The western tree is made up of the cantle, the bars and the swells. The bars run along the horse’s back and denote the shape of the saddle and the width of the gullet.
Step Two: Try it Out
- Place the saddle on the horse with it cinched, but without the pad, and then with the pad.
- Check that you are able to get two to three fingers clearance between the withers and the top of the gullet.
Step Three: Add a Light Pad
Make sure that the skirting, the rounded leather panels under the tree, follows the contours of the horse’s back. You want the bars of the saddle to make contact with the horse’s back. If you see space under the back of the saddle, or the skirt is lifting up, it’s not fitting properly.
Step Four: Sweat Patterns
Check the pattern of your horse’s sweat marks after you take the saddle off. If you see dry spots, the saddle is possibly “bridging” or not fitting properly. You can also try a different pad to improve the fit.
A word about “sweat patterns...” Don’t rely on sweat patterns to find your English saddle fit. Sweat patterns can be erratic with a new saddle or a newly flocked saddle. The flocking or stuffing needs a chance to break into the shape of your horse’s back. If after two weeks the sweat patterns are still uneven, contact the company or have the saddler look at the saddle again. Sweat patterns are useful for western saddles because they do not have stuffed panels.
Step Five: Mount Up
You should comfortably settle into the deepest part of the seat and not feel jammed in. The most popular size for western saddles is a 15- or 16-inch seat. You should have adequate clearance for your legs and your stomach.
First, determine the fit. Again, these sizes are generalizations. Each properly fitted bridle should leave you enough leather to adjust up or down one hole.
- Pony: several sizes are available.
- Cob: Arabians or horses with petite heads.
- Horse: an average size intended for the typical Thoroughbred and Quarter Horse.
- Warmblood: large horses, draft crosses. Western
- Arabian or Pony
- Standard: -average size intended for Paints and Quarter Horses
- Extra Large: large-headed cross-breeds, draft crosses.
Size is determined by inches, and the average size worn is 5, but the best way to find out your horse’s size is to measure with a bit of string. Tie a pencil to a fat string. Slide the free end of the string through your horse’s mouth to the other side and make a knot on the end. The pencil should rest at one corner of your horse’s mouth and the knot at the other. Remove the string and measure with a ruler, rounding up to the nearest quarter inch. Figure in one size up if you’re choosing a loose-ring snaffle. The rings on too small of a bit can pinch if they don’t clear the edges of your horse’s lips. Follow these steps to determine the proper fit of your horse’s bit:
- The bit hinges should clear the corners of the horse’s lips. Move the hinges around to make sure they don’t pinch.
- Adjust the cheek pieces so that the bit wrinkles the corners of your horse’s mouth in one or two folds.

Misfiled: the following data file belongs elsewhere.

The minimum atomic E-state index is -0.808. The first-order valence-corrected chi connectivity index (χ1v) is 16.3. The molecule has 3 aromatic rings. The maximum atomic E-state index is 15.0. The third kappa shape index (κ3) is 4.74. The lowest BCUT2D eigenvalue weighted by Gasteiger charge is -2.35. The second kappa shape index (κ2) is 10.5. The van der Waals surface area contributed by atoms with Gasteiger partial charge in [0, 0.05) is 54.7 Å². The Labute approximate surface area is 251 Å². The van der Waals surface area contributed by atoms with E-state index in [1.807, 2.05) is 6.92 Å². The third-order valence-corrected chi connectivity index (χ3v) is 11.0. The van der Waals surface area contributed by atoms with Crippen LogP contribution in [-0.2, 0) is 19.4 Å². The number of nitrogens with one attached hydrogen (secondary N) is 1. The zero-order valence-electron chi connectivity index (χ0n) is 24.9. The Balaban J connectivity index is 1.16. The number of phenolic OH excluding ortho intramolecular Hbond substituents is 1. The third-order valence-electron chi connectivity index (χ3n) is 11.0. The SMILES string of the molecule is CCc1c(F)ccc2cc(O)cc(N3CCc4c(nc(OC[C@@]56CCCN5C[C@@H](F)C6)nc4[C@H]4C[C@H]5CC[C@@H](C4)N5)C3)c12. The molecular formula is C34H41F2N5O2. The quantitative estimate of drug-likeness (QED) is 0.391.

- The standard noseband should fit two fingers below the cheekbones. You should have enough leather to be able to tighten the noseband so that only one finger fits under it.
- The top of a flash noseband should also fit two fingers below the cheekbones. You should be able to adjust the bottom half of the noseband quite tightly below the rings of the snaffle.
- Four fingers sideways should fit inside the throatlatch.
- Adjust the cheekpieces so that the bit wrinkles the corners of the mouth in one small fold.
- Attach a leather or nylon curb strap below the reins. Make it loose enough so that it hangs down against the chin, but not so loose so that your horse can get it into his mouth. (Western trainers use the curb strap to help keep the bit from sliding through a horse’s mouth while teaching the basics of turning.)
- Adjust the cheekpieces so that the bit wrinkles the corners of the mouth in one or two folds.
- Attach a curb strap (can include a chain). You should be able to fit two fingers stacked between the chin and the strap when the reins are loose.
Have your English saddle looked at once a year by a saddler or trainer to note any problems. A well-fitting western saddle is virtually maintenance free. Clean all styles of tack with a good leather cleaner preferably every time you ride. At the very least, wipe the dust away with a soft cloth. Dust and sweat can cause the leather to become slippery. Don’t oil your English tack frequently—once or twice a year is a good rule of thumb. Today’s English saddles are built for comfort with softer, thinner leathers. Oil causes the fibers of the leather to separate and pressure will break down the leather. Some manufacturers will tell you to never oil their tack. Western saddles, due to their heartier nature, can be oiled more frequently. But remember that oiling a light saddle may cause it to darken considerably. Brush suede seats off with a light brush and brush the fleece underneath the saddle.
A wide-sized saddle from one English saddler may not be the same “wide” of another brand: Tree flap widths and flocking (stuffing) vary. The same goes for western; one saddler’s idea of a standard Quarter Horse bar may differ from another’s. It’s better to have a saddle that is too wide than too tight. One thick pad can make up one size. A saddler can also help by re-stuffing an English saddle.
Read on for more on saddle fit.